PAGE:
Children of parents in technical jobs at higher risk for autism

Children of fathers who are in technical occupations are more likely to have an autism spectrum disorder, according to researchers at The University of Texas Health Science Center at Houston (UTHealth).

The findings will be presented Friday at the International Meeting for Autism Research in Atlanta.

During participation in the LoneStar LEND program, first author Aisha S. Dickerson, Ph.D., a researcher at UTHealth's Center for Clinical and Translational Sciences, used the United States government's Standard Occupational Classification system. Parents were divided into those who had more non-people-oriented jobs (technical) or more people-oriented jobs (non-technical).

Fathers who worked in engineering were two times as likely to have a child with an (ASD). Those who worked in finance were four times more likely and those who worked in health care occupations were six times more likely to have a child on the autism spectrum.

There was no association with a mother's occupation. However, children who had both parents in technical fields were at a higher risk of having a more severe form of autism.

"Parental occupation could be indicative of autistic-like behaviors and preferences and serve as another factor in a clinician's diagnosis of a child with suspected autism. Medical students can be taught that this is one of the things to consider," Dickerson said.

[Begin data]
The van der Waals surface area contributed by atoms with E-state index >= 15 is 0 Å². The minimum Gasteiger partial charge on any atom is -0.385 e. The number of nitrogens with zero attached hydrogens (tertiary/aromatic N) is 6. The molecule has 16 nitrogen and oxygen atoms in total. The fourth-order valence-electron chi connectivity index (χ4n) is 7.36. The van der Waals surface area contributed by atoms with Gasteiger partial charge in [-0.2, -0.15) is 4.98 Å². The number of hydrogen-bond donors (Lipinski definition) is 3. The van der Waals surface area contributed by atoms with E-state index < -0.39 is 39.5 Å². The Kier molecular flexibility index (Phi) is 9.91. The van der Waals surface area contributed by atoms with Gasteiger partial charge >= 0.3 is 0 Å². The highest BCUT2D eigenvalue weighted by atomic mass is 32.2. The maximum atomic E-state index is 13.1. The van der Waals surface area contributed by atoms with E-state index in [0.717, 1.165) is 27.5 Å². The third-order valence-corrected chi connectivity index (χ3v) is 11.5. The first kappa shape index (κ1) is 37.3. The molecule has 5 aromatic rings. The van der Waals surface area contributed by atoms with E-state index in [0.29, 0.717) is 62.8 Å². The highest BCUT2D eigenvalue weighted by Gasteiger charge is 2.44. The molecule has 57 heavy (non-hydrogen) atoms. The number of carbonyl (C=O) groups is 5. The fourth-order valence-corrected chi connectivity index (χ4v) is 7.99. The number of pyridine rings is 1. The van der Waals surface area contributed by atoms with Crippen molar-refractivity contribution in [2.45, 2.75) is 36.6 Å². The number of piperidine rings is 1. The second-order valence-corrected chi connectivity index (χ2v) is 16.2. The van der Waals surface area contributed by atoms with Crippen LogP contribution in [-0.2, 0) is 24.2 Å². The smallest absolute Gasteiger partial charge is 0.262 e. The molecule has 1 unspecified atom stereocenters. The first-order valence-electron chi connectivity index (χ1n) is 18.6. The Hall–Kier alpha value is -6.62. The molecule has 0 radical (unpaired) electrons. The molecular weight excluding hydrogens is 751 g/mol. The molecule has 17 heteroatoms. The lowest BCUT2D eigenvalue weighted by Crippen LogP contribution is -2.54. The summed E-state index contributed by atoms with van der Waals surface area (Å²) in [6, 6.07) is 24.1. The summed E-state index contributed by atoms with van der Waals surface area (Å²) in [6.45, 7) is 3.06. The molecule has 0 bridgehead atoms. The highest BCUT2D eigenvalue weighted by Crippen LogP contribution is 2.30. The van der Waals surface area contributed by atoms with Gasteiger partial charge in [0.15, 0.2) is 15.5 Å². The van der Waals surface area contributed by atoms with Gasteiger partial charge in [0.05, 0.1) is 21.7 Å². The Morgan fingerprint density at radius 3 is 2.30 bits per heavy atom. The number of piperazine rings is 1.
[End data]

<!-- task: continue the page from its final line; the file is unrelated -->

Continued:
Senior author of the paper, "Role of Parental Occupation in Autism Spectrum Disorder Diagnosis and Severity," is Pauline A. Filipek, M.D., professor and director of the Autism Center at the UTHealth Medical School's Children's Learning Institute. UTHealth co-authors include Deborah Pearson, Ph.D., professor of psychiatry and behavioral sciences; Katherine Loveland, Ph.D., professor of psychiatry and behavioral sciences and professor at The University of Texas Graduate School of Biomedical Sciences at Houston; and Mohammad Hossein Rahbar, Ph.D., director of the Division of Clinical and Translational Sciences in the Department of Internal Medicine and professor of epidemiology and biostatics in the UTHealth School of Public Health.

More information: www.autism-insar.org/

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katesisco
not rated yet May 15, 2014
That has been suspected for some time; that higher stress jobs are the markers for child autism.
The recent research on bullying is giving a clue; the bullied have high stress (inflammation) and the bullies--surprise---gain low stress by being king of the heap.
Our society seems ill suited for healthy low stress people.
public1
5 / 5 (1) May 16, 2014
It appears that this study did not use a probabilistic sample, although none of the published information indicates whether or not this is the case. It appears that subjects were voluntary participants in a program about autism, which is inherently prone to significant biases.

Unless the study used a proper probabilistic sample, it cannot make any conclusions about children of parents in technical jobs being at higher risk for autism, and the published conclusions are therefore incorrect.

If anyone has information regarding the sampling methodology, in particular information showing that it is indeed a probabilistic sample, please clarify in an updated press release.